41 5.3 Transformations of the unit square in the x y plane work out the image of any vertex of the unit square given the matrix operator work out or recall the matrix operator for a given transformation Transformations will be limited to transforming the unit square. y C O B A x Transformations of the unit square will be restricted to rotations through 90, 180 and 270 about the origin, reflections in the axes and the lines y = x and y = x, and enlargements centred on the origin. For enlargements the term scale factor should be known. Both positive and negative scale factors will be used. Candidates will be expected to understand the notation A to mean the image of a point A under a transformation. Candidates will not be expected to understand the phrase invariant point. The knowledge and use of unit vectors i and j is not required. 1 A (1, 0) and C (0, 1) are opposite vertices of the unit square OABC. The square is mapped to OA'B'C' under transformation matrix Work out the coordinates of A', B', and C'. 2 The matrix M represents a reflection in the line y = x. Work out M The matrix M = 3I Describe geometrically the transformation represented by M. 41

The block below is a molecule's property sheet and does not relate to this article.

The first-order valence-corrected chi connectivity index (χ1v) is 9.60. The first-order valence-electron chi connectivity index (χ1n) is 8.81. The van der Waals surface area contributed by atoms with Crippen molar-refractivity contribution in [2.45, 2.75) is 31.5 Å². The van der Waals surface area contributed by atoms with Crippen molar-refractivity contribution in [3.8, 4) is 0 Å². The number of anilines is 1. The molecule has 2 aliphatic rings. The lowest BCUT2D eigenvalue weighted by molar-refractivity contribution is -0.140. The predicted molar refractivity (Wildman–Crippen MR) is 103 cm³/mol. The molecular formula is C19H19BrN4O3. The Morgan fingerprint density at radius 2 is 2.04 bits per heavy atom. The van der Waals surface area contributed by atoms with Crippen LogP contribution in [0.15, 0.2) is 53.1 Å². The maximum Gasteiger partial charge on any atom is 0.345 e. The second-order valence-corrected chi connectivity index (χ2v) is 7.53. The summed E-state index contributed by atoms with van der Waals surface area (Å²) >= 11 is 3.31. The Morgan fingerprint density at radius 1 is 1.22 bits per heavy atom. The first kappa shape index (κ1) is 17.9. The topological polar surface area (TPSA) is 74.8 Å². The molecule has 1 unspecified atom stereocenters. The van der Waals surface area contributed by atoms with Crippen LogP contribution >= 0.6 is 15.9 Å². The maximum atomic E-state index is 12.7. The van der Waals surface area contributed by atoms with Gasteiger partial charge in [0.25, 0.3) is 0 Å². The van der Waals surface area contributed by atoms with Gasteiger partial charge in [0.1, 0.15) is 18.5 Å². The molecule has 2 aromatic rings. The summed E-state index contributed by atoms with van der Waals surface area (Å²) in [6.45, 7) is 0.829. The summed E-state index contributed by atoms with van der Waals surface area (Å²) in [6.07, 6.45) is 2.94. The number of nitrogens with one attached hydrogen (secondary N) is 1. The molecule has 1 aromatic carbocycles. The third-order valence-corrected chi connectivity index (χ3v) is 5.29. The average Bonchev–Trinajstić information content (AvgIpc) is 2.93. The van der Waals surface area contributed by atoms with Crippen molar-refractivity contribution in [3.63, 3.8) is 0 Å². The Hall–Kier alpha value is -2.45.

42 5.4 Combination of Translations understand that the matrix product PQ represents the transformation with matrix Q followed by the transformation with matrix P use the skills of 5.1 to work out the matrix which represents a combined transformation. Transformations will be limited to transforming the unit square. Transformations will be restricted to those listed in 5.3. A combined transformation may be referred to as a composite transformation The matrix M = 1 0 Describe geometrically the transformation represented by (a) M (b) M 2 2 Here are two transformations in the x - y plane: A: Reflection in the x-axis B: Rotation clockwise about the origin through 90º. (a) (b) Work out the single matrix which represents the composite transformation A followed by B. Does the composite transformation B followed by A give the same image of a shape as A followed by B? Explain your answer. 3 The matrix A is such that A 2 = I and A I By considering transformations in the x - y plane, work out a possible matrix for A. 4 Here are three transformations in the x - y plane: A: Reflection in the x-axis B: Reflection in the y-axis C: Rotation about O through 180. Use matrix multiplication to prove that C is the same as A followed by B. 42